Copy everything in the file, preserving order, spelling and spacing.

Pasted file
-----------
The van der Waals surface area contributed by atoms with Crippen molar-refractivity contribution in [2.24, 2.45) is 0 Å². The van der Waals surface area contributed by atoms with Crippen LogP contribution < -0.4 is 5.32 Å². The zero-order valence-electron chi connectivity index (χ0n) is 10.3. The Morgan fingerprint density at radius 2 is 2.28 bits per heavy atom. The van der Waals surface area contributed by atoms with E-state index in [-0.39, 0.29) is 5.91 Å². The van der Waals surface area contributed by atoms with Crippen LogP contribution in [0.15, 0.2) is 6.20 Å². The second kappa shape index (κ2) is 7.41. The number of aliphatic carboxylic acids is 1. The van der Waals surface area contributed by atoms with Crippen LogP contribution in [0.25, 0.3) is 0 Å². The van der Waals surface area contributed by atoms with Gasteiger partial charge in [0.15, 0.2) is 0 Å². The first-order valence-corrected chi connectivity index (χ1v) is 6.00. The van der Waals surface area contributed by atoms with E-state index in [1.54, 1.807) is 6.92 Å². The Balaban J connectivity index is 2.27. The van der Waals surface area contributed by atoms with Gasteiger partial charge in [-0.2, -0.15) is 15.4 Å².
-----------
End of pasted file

The van der Waals surface area contributed by atoms with Crippen molar-refractivity contribution in [2.24, 2.45) is 0 Å². The van der Waals surface area contributed by atoms with Crippen LogP contribution < -0.4 is 5.32 Å². The zero-order valence-electron chi connectivity index (χ0n) is 10.3. The Morgan fingerprint density at radius 2 is 2.28 bits per heavy atom. The van der Waals surface area contributed by atoms with E-state index in [-0.39, 0.29) is 5.91 Å². The van der Waals surface area contributed by atoms with Crippen LogP contribution in [0.15, 0.2) is 6.20 Å². The second kappa shape index (κ2) is 7.41. The number of aliphatic carboxylic acids is 1. The van der Waals surface area contributed by atoms with Crippen LogP contribution in [0.25, 0.3) is 0 Å². The van der Waals surface area contributed by atoms with Gasteiger partial charge in [0.15, 0.2) is 0 Å². The first-order valence-corrected chi connectivity index (χ1v) is 6.00. The van der Waals surface area contributed by atoms with E-state index in [1.54, 1.807) is 6.92 Å². The Balaban J connectivity index is 2.27. The van der Waals surface area contributed by atoms with Gasteiger partial charge in [-0.2, -0.15) is 15.4 Å².